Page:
In the name of team development, the buy represents the continuation of a project at Leicester which is very much in its infancy. Initially loaned back in January by Frenchman Claude Puel to fit into his patient and retentive style of play, it took a month for Tielemans to hit his capable stride, amid turmoil and swelling toxicity surrounding the aforementioned manager. Though in the weeks following Puel’s February sacking, he would become instrumental in a run of 5 wins (and just 2 losses) from the Foxes’ final 9 league fixtures; much accreditable to Rodgers’ more emancipated incarnation of the Frenchman’s possession-based football. The Belgian started every game of the run-in, impressing too as Leicester held Man City for 70 minutes at the Etihad in May, frustrating the free-scoring (eventual) champions until Vincent Kompany’s iconic piledriver.

All in all, Leicester have pulled off a major coup. The Foxes face 5 of last season’s the top 7 in their opening 8 league games, including a trip to Frank Lampard’s Chelsea on matchday 2. Indeed, with such a tricky start, optimism could quickly turn to pressure, so it will be interesting to see how Tielemans, as promising and classy as he is, may react to an adverse run of results. Particularly in light of his involvement in Monaco’s capitulation from last season’s outset. That said, he and this dangerous, yet foundationally robust (allowing the likes of the Belgian to express himself) Leicester side will no doubt revel in the prospect of quieting what will be a euphoric Stamford Bridge during Lampard’s homecoming.

So all things considered, this is how Leicester, by virtue of their squad today, may line-up against Wolves on 11th August:

Leicester lineup

On the Move Like Jaga: Sheff Utd re-sign Jagielka

On Thursday, defender Phil Jagielka re-signed with Sheffield United on a one-year contract, following his release by Everton.

Premier League stalwart (see Premier League 2019/20 STALWART XI) Jagielka, 36, who cut short a seven-year association with United (his first professional club) on 4th July 2007, returned exactly twelve years on from the day he departed.

Having previously made 254 league appearances between 2000 and 2007, including ever-presence in United’s 2006/07 Premiership campaign, the (then) 24-year-old had mustered both rounded professional experience within the English game and an impressive reputation, by virtue of invariable participation in every Blades league fixture during his final three seasons there, as a highly accomplished, reliable and versatile defensive asset. A combination of attributes which attracted the interest of the day’s Everton boss David Moyes, whose sides had been known for their resilience, awkwardness to defeat and, above all, effectiveness in attaining strong sums of league points season-on-season.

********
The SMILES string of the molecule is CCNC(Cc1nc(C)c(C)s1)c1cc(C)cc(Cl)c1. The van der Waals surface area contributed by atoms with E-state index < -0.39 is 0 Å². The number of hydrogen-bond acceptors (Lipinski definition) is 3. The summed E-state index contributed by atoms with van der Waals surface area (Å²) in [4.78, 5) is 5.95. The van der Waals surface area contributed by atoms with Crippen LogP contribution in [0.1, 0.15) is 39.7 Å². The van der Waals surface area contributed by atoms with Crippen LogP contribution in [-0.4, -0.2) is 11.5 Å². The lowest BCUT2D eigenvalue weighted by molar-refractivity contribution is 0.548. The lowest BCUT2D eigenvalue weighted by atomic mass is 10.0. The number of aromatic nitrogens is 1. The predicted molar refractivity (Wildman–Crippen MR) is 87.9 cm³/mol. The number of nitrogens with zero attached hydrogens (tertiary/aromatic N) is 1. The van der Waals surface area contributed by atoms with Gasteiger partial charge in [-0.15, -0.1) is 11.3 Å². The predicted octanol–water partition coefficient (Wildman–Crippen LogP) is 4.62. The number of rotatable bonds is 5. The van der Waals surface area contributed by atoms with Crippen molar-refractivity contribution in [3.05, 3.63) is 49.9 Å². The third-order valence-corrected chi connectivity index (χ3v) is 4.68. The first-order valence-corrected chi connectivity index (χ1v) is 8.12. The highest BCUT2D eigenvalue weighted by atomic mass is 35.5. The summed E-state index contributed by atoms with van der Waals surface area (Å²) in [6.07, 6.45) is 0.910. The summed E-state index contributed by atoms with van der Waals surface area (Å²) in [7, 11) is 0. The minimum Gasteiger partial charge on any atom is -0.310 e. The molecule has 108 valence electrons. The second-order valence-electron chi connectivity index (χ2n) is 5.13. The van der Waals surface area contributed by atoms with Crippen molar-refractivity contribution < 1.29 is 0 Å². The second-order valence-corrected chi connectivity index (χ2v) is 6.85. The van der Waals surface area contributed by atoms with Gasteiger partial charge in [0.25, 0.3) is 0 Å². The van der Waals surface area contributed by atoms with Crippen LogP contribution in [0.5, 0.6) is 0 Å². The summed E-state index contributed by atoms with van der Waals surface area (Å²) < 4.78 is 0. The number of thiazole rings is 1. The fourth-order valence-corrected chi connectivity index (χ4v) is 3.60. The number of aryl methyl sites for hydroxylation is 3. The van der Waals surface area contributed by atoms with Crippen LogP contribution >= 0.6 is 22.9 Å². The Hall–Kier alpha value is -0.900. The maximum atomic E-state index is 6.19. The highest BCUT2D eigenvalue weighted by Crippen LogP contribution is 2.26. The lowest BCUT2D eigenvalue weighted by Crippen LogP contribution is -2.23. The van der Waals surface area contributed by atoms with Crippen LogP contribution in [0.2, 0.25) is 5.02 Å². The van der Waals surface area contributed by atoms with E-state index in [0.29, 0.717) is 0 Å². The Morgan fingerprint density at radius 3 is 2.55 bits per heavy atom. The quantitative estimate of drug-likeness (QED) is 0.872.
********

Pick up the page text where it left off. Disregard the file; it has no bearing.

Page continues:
Last Time Around

Over the years, a handful of clubs have graced the Premier League for just a season or two, yet have managed to make their mark and, subsequently, stick in the memory. For instance, Ian Holloway’s all-out-attacking Blackpool were unforgettable participants of the 2010/11 campaign, whilst Bradford City’s unlikely survival in 1999/2000 (though only to go down the next year) saw them memorably escape by beating Liverpool at Valley Parade in the season finale. Similarly, Sheffield United’s contribution to 2006/07 has sustained recollection; and Jagielka, coupled with manager Neil Warnock, was a leading character during the brief stint.

Indeed, he was at the forefront of each success (though limited of course by eventual relegation) enjoyed by the team. Regularly standing in for club captain Chris Morgan at times of absence, Jagielka put in star showings all across the park: kicking off the season in front of the back four, before dropping into a more natural centre-half birth shortly after; yet still occasionally resurfacing in the higher echelons of the pitch, notably to hit a corker on the half-volley to claim a late first victory of the season against Middlesbrough. Whilst he also converted 2/2 penalties (a skill he’d later utilise in blue to send Everton to the 2010 FA Cup Final) and even kept a goalkeeping clean sheet, having been forced to replace the injured Paddy Kenny between the sticks on the hour-mark against Arsenal. A game which they won 1-0, with Jagielka justifying Warnock’s decision not to name a goalkeeper on his five-man bench.

After moving on to Everton for a bargain £4m fee, following the disappointing outcome of his inaugural top-flight year, Jagielka went on to play 322 times for the Toffees in the Premier League; early on as a sitting midfielder or right-back, but soon as the second component of a robust centre-half unit alongside Joleon Lescott. Jagielka also represented his country 40 times, emerging as a particular favourite of Roy Hodgson’s in the middle of the England boss’ defence.